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New Years Ambitions


front door

January 2, 2008

Everyone—well, perhaps not everyone, is concentrating on new starts, resolutions, aims, goals. Of course, it’s rather arbitrary, this particular time of the year—it could be any time of the year. But the important thing is to stop and reflect upon life in general and a direction for the future.

For many years, I wrote out an extensive list—and if I did everything on that list, each day would be a week long. And many of those things appeared on consecutive year’s lists. So this year I’ve decided to take a different approach. I have just three goals for this year.

  1. Floss. This means doing all the little things, repetitious, unexciting, routine that are needed to maintain this particular aging person.
  2. Smile. This means approaching each person and activity with a different attitude. If I start with a smile, perhaps things I find drudgery will take on a glow—-it’s worth a try. It will be a tough go for the bill-paying though.
  3. Walk. This means doing—not just making lists, or gathering the supplies, or watching others, it means moving and doing.

So there we have it—three goals—simple—we’ll see how doable they are.

One of my goals for last year was to establish a blog and to write in it on some sort of regular basis. This year, I want to increase the frequency of my entries. I’ll end this entry by describing the photo.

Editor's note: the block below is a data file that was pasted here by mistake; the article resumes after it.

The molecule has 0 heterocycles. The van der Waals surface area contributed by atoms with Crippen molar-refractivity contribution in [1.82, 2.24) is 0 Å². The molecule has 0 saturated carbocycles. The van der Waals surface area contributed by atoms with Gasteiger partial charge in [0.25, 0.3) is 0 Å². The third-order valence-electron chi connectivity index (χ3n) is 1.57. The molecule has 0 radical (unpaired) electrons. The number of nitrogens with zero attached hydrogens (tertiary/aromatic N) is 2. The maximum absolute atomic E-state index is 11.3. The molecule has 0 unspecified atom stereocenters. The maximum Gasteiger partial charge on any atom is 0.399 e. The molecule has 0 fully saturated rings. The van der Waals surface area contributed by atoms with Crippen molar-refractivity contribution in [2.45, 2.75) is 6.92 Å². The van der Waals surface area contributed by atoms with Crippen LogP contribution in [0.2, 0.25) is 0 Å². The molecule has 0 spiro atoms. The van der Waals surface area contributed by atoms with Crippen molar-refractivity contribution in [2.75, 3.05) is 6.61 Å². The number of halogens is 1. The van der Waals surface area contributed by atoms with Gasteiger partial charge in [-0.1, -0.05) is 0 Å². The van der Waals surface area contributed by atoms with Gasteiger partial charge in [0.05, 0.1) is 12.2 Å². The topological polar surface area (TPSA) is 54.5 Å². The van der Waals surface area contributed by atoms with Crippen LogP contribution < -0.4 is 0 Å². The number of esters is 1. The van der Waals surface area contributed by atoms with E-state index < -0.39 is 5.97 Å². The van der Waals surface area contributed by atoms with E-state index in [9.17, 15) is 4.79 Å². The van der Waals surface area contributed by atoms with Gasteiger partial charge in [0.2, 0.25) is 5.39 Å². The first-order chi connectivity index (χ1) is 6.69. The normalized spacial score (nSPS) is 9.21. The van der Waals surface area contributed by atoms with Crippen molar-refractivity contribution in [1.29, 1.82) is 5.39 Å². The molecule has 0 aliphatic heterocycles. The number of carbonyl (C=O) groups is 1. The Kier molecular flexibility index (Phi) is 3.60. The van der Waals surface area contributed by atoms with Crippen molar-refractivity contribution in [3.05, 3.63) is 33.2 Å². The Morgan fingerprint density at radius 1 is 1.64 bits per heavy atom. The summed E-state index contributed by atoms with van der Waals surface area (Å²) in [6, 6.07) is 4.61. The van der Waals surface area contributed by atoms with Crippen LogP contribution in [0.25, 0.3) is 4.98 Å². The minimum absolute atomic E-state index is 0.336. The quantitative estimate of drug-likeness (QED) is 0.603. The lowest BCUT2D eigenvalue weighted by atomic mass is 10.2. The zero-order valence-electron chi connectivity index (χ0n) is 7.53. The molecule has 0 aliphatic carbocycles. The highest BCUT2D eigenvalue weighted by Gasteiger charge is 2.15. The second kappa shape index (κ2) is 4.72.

The photo is taken in front of my house. Featured on the left is the new mail box, the old one having lost its door —I could not figure out how the mailbox got so bent up—but husband explained that the boys had set off a firecracker in it, he knew about it, but did not say anything about it as then he would have to punish them, and he thought it rather humorous. (They were pre-teens at the time—and we found other ways to direct their energy and ingenuity—plus bought a new mailbox)

The three people standing there are myself, my middle son, and my husband—in his fully hairy state. He typically shaves his beard in the winter and lets it grow in the summer.

Note the square pillars behind us. They are made of resin poured around a weight-bearing pipe and replace the original round wooden pillars. We had repaired them several times, but decided a one-time replacement with something that would never need repair would be cost-effective. It wasn’t difficult to replace them, but it did take two of us.

The house has been freshly painted as part of our repair work from Hurricane Rita damage. In 2008, we’ll begin repair of the interior. It’s been a long road.

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